Austria’s most infamous son, Adolf Hitler, is rarely mentioned in his home country. So it came as a shock to many when presidential candidate Alexander Van der Bellen reached into a folder during a recent live TV debate and produced a photo montage including two images of the Führer.
The former Greens leader was complaining about a Facebook post in which a campaign picture of him walking his dog had been juxtaposed with photographs of Hitler and his German shepherd dog at the Nazi leader’s mountain retreat.
“Do you find that in order?” Van der Bellen demanded of his opponent, Norbert Hofer of the right-wing Freedom Party (FPÖ), naming an FPÖ official as one of the people who had shared the image online.
Hofer, who in the 20 November debate described the post as “dreadful”, has protested at the daubing of his own campaign posters with swastikas and Hitler-style moustaches.
It was the latest uncomfortable moment in a long, tortuous campaign for Sunday’s election in which Hofer, who despite his anti-immigration platform disputes the label ‘far-right’, says he has drawn encouragement from Donald Trump’s presidential victory in the United States.
Against the background of the migration crisis, the contest will be watched across Europe as a barometer of anti-establishment sentiment and a test of support for populist right-wing politicians, following Britain’s Brexit vote in June and ahead of elections in the Netherlands, France and Germany next year.
Some historians see the use of Hitler’s image to slur both candidates as another sign that Austria, annexed by Germany in the ‘Anschluss’ of 1938, has yet to come to terms with its own Nazi past. That stands in contrast with the sense of collective guilt every German has grown up with since World War Two.
“It’s only since the second half of the 1980s that Austria’s responsibility has become a topic of discussion,” said Hannes Leidinger, a history professor at Vienna University.
Austria long presented itself as the first victim of the Nazis, a narrative initially supported by the Allies even though large parts of Austrian society celebrated the Anschluss and many took on roles in the Nazi war effort and the Holocaust.
The so-called ‘victim myth’ only began to crumble in the 1980s when an international scandal unfolded around Kurt Waldheim, who played down his past as an army intelligence lieutenant attached to Germany military units and became United Nations Secretary-General and president of Austria.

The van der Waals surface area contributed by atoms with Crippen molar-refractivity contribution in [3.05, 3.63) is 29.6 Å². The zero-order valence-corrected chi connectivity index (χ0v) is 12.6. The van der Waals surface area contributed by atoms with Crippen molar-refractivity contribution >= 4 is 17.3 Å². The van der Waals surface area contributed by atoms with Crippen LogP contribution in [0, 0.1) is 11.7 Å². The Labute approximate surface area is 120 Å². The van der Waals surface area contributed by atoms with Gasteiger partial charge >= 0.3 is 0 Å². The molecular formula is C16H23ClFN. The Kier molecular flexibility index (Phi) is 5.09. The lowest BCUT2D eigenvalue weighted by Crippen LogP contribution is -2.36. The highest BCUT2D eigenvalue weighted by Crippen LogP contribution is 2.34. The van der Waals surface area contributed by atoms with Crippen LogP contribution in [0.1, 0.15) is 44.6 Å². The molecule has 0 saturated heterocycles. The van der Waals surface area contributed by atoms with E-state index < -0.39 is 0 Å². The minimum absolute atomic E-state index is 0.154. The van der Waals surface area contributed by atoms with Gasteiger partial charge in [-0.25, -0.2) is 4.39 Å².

The process is still going on. Until 2013, visitors to an Austrian exhibition in Auschwitz, the Nazis’ most notorious death camp, could see a display reading “Austria – First Victim of National Socialism”. Austria is still updating the exhibit.
Echoes of the past
At a seminar last week next to picturesque Lake Ossiach near Austria’s border with Slovenia, schoolteachers discussed ways to make Austria’s past more accessible to teenagers.
“I was aggrieved when I saw that Waldheim is not an issue anymore for my students. This was so important for my own political socialisation, the break with the victim myth. Pupils are simply not interested in this,” said one teacher, 50-year-old Barbara Rossi.
Bernhard Glitschtaler, 29, a nose-pierced author of several books on Nazi crimes in the province of Carinthia, said he tried several times to set up a memorial for victims of the Third Reich in his native valley, but was rebuffed by other locals.
“The families of the victims and the perpetrators still know each other, they work together,” he said.
“It’s hard to imagine that state of mind, where the descendants of the victims still feel shame about their ancestors’ deaths, as well as fear of the consequences if their names are mentioned on a monument.”
Werner Dreier, the director of the government-financed Nazi-era remembrance platform Erinnern.at, which has offered advice on how to teach the Holocaust since the early 2000s, says the idea that broader Austrian society carried responsibility has made a “hesitant” entry in school books in recent years.
From post-war curricula, which apportioned the blame to military leaders, to the 1990s, when victims’ narratives were the focus, Dreier said the country had come a long way to include the perspective that many civilians helped the Nazis.
Gudrun Blohberger, who heads the pedagogical centre at Austria’s Mauthausen concentration camp site, says tours for schoolchildren started to be redesigned around 2007 but the lessons are not yet fully anchored in society.
“Specifically that you don’t just talk about the past, but that you carry the insights that you can gain from the past into your own thinking and your actions,” she said. “This is something we should work on very hard.”
Most of those taking part in the seminar said it would be wrong to draw simple comparisons between today’s parties like the FPÖ, which criticise Islam and immigration, and right-wing populists in the 1930s.
But some called on teachers to carefully tease out some broad parallels between those times and the present, not only in Austria but also in France or the United States.
“This is about recognising and explaining the overall character of exclusion,” Austrian political scientist and nationalism expert Anton Pelinka said. There was a need, he added, to exert pressure “against hysteria and the construction of fear”.
One 33-year old teacher, who preferred to remain anonymous, said he tried to draw lessons not only from Austria’s Nazi past but also from other periods like the Balkan wars of the 1990s. Such examples could resonate more strongly with his students, many of whose families have migrated to Austria.
“You find everything from Islamic State sympathisers to far-right extremists in my classes,” he said. Such students, he added, are worried about jobs and feel largely excluded from politics.
“I try not to use the Nazi era too much,” he said. “I try to draw abstractions from history: people offering simple enemies, simple answers.”